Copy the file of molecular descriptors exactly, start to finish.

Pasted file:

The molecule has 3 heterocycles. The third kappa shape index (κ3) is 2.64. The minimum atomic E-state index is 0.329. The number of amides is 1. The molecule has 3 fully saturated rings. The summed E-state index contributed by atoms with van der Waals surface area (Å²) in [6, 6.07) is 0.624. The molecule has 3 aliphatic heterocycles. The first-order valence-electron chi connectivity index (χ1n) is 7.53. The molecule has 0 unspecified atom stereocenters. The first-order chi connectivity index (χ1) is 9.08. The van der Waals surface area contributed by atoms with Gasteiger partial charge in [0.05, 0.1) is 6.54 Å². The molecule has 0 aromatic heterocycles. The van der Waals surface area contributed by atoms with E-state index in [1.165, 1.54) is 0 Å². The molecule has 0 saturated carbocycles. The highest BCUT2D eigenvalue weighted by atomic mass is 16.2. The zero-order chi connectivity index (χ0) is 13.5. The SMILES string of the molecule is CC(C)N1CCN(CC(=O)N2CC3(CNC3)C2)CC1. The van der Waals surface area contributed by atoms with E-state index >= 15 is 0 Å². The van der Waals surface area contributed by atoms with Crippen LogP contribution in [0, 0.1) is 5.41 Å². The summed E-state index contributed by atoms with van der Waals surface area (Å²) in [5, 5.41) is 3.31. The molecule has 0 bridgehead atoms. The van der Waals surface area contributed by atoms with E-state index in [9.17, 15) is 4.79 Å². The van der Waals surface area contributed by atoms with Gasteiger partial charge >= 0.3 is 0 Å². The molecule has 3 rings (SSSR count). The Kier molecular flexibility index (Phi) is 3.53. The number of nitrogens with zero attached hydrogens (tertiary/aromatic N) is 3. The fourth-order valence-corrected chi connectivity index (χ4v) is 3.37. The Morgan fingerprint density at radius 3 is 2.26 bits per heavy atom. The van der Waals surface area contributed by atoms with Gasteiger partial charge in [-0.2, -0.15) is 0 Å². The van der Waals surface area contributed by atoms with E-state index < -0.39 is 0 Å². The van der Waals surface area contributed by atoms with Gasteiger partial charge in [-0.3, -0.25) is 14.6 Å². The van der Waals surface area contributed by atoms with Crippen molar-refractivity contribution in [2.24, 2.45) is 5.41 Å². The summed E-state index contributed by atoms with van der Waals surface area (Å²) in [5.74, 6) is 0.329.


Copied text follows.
The molecule has 3 heterocycles. The third kappa shape index (κ3) is 2.64. The minimum atomic E-state index is 0.329. The number of amides is 1. The molecule has 3 fully saturated rings. The summed E-state index contributed by atoms with van der Waals surface area (Å²) in [6, 6.07) is 0.624. The molecule has 3 aliphatic heterocycles. The first-order valence-electron chi connectivity index (χ1n) is 7.53. The molecule has 0 unspecified atom stereocenters. The first-order chi connectivity index (χ1) is 9.08. The van der Waals surface area contributed by atoms with Gasteiger partial charge in [0.05, 0.1) is 6.54 Å². The molecule has 0 aromatic heterocycles. The van der Waals surface area contributed by atoms with E-state index in [1.165, 1.54) is 0 Å². The molecule has 0 saturated carbocycles. The highest BCUT2D eigenvalue weighted by atomic mass is 16.2. The zero-order chi connectivity index (χ0) is 13.5. The SMILES string of the molecule is CC(C)N1CCN(CC(=O)N2CC3(CNC3)C2)CC1. The van der Waals surface area contributed by atoms with E-state index >= 15 is 0 Å². The van der Waals surface area contributed by atoms with Crippen LogP contribution in [0, 0.1) is 5.41 Å². The summed E-state index contributed by atoms with van der Waals surface area (Å²) in [5, 5.41) is 3.31. The molecule has 0 bridgehead atoms. The van der Waals surface area contributed by atoms with E-state index in [9.17, 15) is 4.79 Å². The van der Waals surface area contributed by atoms with Gasteiger partial charge >= 0.3 is 0 Å². The molecule has 3 rings (SSSR count). The Kier molecular flexibility index (Phi) is 3.53. The number of nitrogens with zero attached hydrogens (tertiary/aromatic N) is 3. The fourth-order valence-corrected chi connectivity index (χ4v) is 3.37. The Morgan fingerprint density at radius 3 is 2.26 bits per heavy atom. The van der Waals surface area contributed by atoms with Gasteiger partial charge in [-0.2, -0.15) is 0 Å². The van der Waals surface area contributed by atoms with E-state index < -0.39 is 0 Å². The van der Waals surface area contributed by atoms with Gasteiger partial charge in [-0.3, -0.25) is 14.6 Å². The van der Waals surface area contributed by atoms with Crippen molar-refractivity contribution in [2.24, 2.45) is 5.41 Å². The summed E-state index contributed by atoms with van der Waals surface area (Å²) in [5.74, 6) is 0.329.